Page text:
Colombia’s National cadastre on Ripple’s blockchain

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The Colombian government wants to use Ripple’s blockchain to record who owns which piece of land. This digital, national land registry was developed by Peersyst Technology, a partner of Ripple, and built on the XRP Ledger.

First national land registry launches on XRP Blockchain

Peersyst Technology announced through a tweet on July 1 that it had been working on the project for over a year with Colombia’s “Digital Government” initiative and the country’s Ministry of Information Technology and Communications.

The project will be used by the Colombian National Land Agency using XRP Stamp. This is a blockchain-based initiative that allows digital files and records to be verified and certified on XRP Ledger. The information is then further stored on the blockchain. Authenticity is verified using QR codes.

Symbiotic collaboration

Peersyst Technology expressed gratitude to the Colombian Ministry of Information Technology and Communications, and Carmen Ligia Valderrama, the minister who heads the government agency, for opening Colombia’s doors to welcome blockchain technology, and also that they stand for transparency.

Ripple and Peersyst have been working together for a long time, for example, most of Peersyst’s blockchain-based projects are built on the XRP blockchain. You could say that they have a kind of symbiotic relationship and reinforce each other.

LTO Networks and national land registry in Afghanistan

By the way, the registration of land/land through the blockchain is not a new idea, it has just never been properly implemented. In late 2020, LTO Networks announced it was working with two United Nations working groups to open a land registry on the blockchain.

The first country to roll out this project is Afghanistan.

According to the terms of the agreement, the two UN entities worked with LTO Network, a hybrid blockchain for securing, verifying and exchanging information. In this case, it is about land rights, and LTO Network’s blockchain technology is used for the application, registration and documentation of properties in Afghan municipalities.

Blockchain project goLandRegistry aims to keep accurate ownership records for the 2.8 million land parcels in Afghanistan, each of which is registered individually using LTO Network’s technology. Landowners can then prove the authenticity of the document through the open-source blockchain verification tool. The website and social media of goLandRegistry have not been updated for a year and a half, so it seems that its ambitions have not been fulfilled.

Australia wants in

About a year ago, the Australian government also wanted to use blockchain to record the national land register. This is part of a initiative to use blockchain throughout the country and every branch of government. To this end, the “National Blockchain Roadmap Steering Committee” was created.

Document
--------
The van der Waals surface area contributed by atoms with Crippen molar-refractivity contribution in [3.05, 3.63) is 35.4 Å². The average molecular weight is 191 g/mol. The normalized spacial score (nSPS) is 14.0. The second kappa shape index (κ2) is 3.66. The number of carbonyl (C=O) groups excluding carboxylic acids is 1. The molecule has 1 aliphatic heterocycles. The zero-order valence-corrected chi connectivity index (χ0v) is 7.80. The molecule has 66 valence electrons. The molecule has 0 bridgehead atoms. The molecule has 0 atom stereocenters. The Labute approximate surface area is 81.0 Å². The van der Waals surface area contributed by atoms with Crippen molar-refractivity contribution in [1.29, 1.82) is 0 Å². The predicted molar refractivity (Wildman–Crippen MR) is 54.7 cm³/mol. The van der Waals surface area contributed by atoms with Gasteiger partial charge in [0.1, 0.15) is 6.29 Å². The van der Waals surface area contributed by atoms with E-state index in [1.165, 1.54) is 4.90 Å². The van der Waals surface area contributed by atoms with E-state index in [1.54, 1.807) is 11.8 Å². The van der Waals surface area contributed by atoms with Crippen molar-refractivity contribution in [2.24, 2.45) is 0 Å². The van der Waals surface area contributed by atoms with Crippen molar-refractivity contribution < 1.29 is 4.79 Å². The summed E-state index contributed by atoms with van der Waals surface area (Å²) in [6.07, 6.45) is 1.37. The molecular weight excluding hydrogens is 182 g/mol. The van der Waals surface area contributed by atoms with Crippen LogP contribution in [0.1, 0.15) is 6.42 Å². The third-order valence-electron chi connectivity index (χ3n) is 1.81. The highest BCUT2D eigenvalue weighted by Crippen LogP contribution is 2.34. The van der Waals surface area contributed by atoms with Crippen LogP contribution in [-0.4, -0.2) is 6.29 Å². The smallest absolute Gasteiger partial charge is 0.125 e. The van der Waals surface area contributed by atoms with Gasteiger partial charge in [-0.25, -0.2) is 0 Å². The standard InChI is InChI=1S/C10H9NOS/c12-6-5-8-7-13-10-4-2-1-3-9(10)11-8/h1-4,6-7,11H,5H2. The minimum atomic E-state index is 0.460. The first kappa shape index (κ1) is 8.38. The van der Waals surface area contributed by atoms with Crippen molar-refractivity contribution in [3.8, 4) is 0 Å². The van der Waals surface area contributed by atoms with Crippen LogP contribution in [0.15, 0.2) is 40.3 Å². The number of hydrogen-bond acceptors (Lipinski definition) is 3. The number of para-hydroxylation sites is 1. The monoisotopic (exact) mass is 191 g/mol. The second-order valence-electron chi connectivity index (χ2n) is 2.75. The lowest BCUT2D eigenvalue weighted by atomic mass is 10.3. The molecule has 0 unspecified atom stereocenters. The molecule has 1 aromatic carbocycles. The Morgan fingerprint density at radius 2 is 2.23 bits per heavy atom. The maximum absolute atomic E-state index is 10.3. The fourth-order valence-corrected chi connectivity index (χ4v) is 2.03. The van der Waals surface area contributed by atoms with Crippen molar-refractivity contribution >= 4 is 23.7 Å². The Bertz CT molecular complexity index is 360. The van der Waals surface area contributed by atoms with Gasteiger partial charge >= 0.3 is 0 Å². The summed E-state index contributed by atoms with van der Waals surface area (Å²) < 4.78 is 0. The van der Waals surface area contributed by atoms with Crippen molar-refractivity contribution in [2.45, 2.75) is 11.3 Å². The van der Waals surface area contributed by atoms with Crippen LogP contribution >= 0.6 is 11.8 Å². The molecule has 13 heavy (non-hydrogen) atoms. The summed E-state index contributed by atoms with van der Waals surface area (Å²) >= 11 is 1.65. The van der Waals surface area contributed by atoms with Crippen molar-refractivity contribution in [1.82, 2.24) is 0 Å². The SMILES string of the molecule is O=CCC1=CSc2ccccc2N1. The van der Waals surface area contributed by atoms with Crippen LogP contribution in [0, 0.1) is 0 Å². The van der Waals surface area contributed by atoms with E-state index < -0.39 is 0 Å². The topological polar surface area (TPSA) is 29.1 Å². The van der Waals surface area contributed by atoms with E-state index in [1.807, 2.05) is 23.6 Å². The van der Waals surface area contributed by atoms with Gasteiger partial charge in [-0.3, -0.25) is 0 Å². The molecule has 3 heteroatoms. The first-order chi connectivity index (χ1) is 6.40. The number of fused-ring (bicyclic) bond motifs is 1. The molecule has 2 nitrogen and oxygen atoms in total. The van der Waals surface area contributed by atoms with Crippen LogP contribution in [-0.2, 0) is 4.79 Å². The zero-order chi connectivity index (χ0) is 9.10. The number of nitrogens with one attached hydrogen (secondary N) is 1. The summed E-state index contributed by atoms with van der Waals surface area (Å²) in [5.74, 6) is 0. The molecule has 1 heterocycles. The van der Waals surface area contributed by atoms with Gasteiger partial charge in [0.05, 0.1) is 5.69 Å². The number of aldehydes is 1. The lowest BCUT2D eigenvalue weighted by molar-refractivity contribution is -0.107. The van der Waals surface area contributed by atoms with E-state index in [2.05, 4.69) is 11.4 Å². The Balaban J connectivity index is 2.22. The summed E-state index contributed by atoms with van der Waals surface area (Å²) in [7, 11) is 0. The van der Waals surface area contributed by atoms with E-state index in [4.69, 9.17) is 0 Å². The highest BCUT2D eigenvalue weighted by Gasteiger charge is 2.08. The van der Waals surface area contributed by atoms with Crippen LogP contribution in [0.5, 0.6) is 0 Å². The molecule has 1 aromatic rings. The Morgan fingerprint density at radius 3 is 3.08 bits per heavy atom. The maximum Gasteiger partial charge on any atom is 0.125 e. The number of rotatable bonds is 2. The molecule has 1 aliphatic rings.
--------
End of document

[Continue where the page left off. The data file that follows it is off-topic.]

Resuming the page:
The committee recommended the national cabinet to consider supporting a blockchain-powered national land registry. This serves as a pilot project for Commonwealth-State collaboration to streamline administrative processes in both the public and private sectors.

“The committee was particularly impressed by the potential of blockchain to drive efficiency in the area of land registries, and recommends that this issue be further explored in the context of the national cabinet.”

RELATED: Top 6 Blockchains With The Fastest Transaction Speeds

Is blockchain even necessary?

All of these initiatives sound like an affirmation that bitcoin has given the world a beautiful gift in the form of blockchain technology. But the question that should always be asked: Is blockchain really necessary? For that, the writer of this article has too little knowledge of national land registries. But there are some general features of blockchain that should be in demand.

The essence of blockchain includes a tamper-proof, distributed, and consensus algorithm. These questions can help determine whether a blockchain is needed:

  1. Does the data need to be consistent across parties?
  2. Does the data remain unchanged after it is written?
  3. Are there many contributing parties?

If the answer to question 1 is no, then you might as well stop your research altogether. Question 2 is a little more complicated. Suppose we are looking at land, then a coin can, for example, propagate a plot at address A of 20m2. The properties of this coin may not be able to be rewritten, but the coin can change hands.

In addition, if there is only one central party contributing, or there is only a small group, then you might as well get a trial subscription to Office to use Microsoft Excel.

Should you come to the conclusion after these questions that a blockchain is needed, then the real work begins. Because which blockchain offers the features that a national land registry needs? At least Peersyst has managed to convince Colombia that it must be Ripple’s blockchain.

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